Hot Rationality: Mind Losing Its Mind!Ultrell
The history of the struggle between the world of reason and the
world of emotion is not a modern history, but we can go back many centuries back to see this conflict between the two worlds exist; Who should lead the other? Like a war since ancient times between two enemies. Returning to the ancient philosophers of the Greeks, we find this dichotomy between the two worlds strongly present as a contradiction between two forces, the mind, rationality, and wisdom stand on one side, and on the opposite side stands emotion, haste, and irrationality.
Plato provides us with a vision of the nature of the human psyche during his construction of his Utopia, where the soul consists of three aspects or elements: First, the element “rational”, which distinguishes man from other beings, ie, his ability to think, and the element “spiritual or Emotional ”is the aspect associated with enthusiasm, courage and other emotional stimuli, and finally the“ lustful ”element associated with physical desires and desires. Of course, we can expect the element or aspect to which Plato would give preference and supremacy in his theory; it is only the rational element that should occupy the top of the hierarchy of these elements that make up the soul and then prevail over it.
This triple conception of the nature of the soul as formulated by Plato is an affirmation of the existence of this conflict and the contradictory duality within man between reason and emotion. In the Phaedrus dialogue, he presents a famous analogy in which he illustrates the nature of this conflict between the three elements or forces of the soul. Unruly violent which expresses the lustful element and needs the driver to control and restrain him. Thus, comes the classical perception that puts the mind as a guard and a leader at the center and subject to all emotions, emotions, and passions.
This was the traditional image that prevailed and cast a shadow over the following years, and we will find resonance with the “Descartes” in the early modern era through the division of another binary gives the mind a separate and stand-alone nature, this image confirms that all emotional or emotional is an obstacle to rationality In the words of Shakespeare, he shouted to Hamlet, “Show me a man who is not enslaved by the emotion and will be brought down in the darkness of the heart and the depths of my heart.”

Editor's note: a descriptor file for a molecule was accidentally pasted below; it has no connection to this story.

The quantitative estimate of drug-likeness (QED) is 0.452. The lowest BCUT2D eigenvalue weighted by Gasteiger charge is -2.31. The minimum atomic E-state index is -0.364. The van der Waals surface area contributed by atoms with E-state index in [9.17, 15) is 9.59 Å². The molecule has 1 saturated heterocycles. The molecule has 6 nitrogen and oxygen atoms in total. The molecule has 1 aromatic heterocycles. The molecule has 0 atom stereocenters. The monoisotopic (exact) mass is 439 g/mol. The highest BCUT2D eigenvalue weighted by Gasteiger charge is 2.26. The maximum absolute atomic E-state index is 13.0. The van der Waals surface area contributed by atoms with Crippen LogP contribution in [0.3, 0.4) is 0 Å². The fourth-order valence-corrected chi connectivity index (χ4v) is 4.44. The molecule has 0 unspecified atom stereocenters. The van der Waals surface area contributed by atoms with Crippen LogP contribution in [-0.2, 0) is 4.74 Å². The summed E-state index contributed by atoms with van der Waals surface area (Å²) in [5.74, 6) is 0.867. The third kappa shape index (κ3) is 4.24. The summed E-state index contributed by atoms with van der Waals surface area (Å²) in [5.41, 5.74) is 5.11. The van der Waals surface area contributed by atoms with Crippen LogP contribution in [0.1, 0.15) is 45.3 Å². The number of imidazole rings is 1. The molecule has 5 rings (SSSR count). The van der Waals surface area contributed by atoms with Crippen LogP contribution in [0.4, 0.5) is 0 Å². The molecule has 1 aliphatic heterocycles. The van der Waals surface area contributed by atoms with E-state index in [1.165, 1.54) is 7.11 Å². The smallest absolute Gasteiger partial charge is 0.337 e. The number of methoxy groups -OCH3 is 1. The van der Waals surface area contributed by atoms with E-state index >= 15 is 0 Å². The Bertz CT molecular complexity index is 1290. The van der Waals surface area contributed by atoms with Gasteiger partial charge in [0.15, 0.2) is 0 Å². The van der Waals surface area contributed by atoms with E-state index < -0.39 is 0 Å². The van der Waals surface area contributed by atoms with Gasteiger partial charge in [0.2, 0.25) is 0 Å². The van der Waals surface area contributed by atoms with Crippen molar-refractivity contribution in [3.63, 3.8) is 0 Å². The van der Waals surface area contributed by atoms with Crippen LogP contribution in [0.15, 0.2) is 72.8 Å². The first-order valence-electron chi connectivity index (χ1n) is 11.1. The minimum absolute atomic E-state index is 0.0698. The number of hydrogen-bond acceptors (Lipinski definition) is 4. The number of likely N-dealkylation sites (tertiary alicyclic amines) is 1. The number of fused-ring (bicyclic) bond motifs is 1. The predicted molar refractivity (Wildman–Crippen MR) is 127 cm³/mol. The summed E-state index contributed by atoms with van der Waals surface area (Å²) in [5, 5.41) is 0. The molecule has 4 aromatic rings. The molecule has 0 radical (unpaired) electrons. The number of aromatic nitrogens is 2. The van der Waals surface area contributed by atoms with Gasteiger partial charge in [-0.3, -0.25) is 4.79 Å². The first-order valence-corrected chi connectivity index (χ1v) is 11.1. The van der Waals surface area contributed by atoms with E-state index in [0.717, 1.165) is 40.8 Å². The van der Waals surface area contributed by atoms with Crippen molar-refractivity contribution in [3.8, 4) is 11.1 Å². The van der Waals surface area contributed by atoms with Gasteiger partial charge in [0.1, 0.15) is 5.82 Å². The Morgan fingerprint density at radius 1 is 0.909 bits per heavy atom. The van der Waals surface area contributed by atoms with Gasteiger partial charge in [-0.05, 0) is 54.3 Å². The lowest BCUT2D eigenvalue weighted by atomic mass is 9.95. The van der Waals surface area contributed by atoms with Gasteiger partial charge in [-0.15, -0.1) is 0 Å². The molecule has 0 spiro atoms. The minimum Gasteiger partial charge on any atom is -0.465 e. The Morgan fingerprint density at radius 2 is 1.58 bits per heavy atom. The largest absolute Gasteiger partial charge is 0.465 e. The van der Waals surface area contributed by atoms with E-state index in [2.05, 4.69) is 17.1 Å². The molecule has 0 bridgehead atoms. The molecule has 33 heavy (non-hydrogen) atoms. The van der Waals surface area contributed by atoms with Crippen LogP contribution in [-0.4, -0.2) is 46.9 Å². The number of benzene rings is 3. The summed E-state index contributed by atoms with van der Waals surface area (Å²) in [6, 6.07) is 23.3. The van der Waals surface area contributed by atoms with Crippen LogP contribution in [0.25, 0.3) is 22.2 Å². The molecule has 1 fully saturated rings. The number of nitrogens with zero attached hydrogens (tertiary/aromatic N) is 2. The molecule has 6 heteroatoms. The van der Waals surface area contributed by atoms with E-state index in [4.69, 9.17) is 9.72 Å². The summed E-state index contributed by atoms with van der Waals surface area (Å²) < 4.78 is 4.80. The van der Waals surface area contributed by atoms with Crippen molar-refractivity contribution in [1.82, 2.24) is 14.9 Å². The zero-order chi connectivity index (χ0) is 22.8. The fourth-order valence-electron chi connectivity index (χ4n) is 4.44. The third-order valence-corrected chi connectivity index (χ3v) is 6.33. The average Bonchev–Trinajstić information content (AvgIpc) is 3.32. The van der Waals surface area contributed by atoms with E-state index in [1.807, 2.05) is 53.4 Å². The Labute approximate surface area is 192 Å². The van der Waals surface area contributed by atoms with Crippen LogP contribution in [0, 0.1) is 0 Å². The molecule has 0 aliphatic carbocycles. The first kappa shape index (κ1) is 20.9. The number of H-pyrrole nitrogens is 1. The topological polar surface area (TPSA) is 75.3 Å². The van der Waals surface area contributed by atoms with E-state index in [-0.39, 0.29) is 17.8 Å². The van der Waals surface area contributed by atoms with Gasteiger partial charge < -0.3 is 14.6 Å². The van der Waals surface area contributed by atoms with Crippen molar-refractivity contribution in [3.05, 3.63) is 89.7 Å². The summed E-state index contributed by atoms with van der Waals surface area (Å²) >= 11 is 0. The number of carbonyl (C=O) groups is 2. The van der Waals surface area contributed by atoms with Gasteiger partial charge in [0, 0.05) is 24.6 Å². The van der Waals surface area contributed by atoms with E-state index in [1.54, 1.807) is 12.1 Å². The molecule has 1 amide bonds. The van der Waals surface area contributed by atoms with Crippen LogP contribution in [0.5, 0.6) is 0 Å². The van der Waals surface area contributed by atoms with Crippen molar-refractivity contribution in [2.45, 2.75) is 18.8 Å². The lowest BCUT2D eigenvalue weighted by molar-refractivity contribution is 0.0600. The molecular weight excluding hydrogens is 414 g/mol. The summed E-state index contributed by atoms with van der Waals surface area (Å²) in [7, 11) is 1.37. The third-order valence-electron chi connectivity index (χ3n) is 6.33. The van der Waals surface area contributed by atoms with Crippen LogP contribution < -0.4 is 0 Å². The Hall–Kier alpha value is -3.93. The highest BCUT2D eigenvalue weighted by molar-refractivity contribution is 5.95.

Although this traditional perception has prevailed for many centuries, we will not execute some of the attempts to turn Plato’s theory on its head, just as the English philosopher David Hume did in the 18th century. rationality that has been put forward since Plato, moral behavior is the source of emotion, not logic or reason, emotion is that guide human and control the goodness or ugliness of the things; the mind, he said it should be a slave to the whims of passion and cannot lead any other role only to obey and serve . So how did this philosophical debate end in the 20th century with the rise of psychological and neurological studies?
The heart has its causes in neuroscience:
Neuroscientist Antonio Damasio, in his famous book “Descartes’ Mistake: Emotion, Mind and the Human Brain,” tells us about a patient named Elliot who had gone to his clinic to seek advice after a benign tumor was removed from his brain membranes. On the frontal lobes of the brain, Elliott’s problem was not a mental problem. His mental, linguistic, computational, or memory and all aspects of thinking were not affected after his operation;
He has lost his sense of prioritizing and balancing something better with something, so he no longer distinguishes the wise decisions he should make or plan for his future. Eliot admits that what he was passionate about in the past no longer drives him.
Damasio reviews similar cases of patients who all share injuries to the front of the frontal lobe of the brain, yet their mental strength has not been affected as much as their emotional responses, which appear in their decisions, lead to many problems as in the case of Elliot. If Descartes is credited with seeing the possibility that the mind can perform its functions and functions in the absence of emotion and in isolation, here comes the “Damasio” to oppose him in his book; To man, to become a blind mind.
Elliott’s case confirms that the absence of emotion will lose man’s ability to make decisions and determine appropriate behaviors. We do not want to repeat those classical quiches such as the words of Marcus Aurelius: Emotion-free self-fortress, fortress, and resort, as well as do not want to win this time in the name of neuroscience, in favor of Emotion in its ancient struggle with the mind, this conflict originated primarily through false logic of thinking, emphasizes only one option and excludes the other; mind or emotion? In fact, we need both together, mental analysis and emotional responses in uninterested overlap and engagement.
Emotional response and decision making: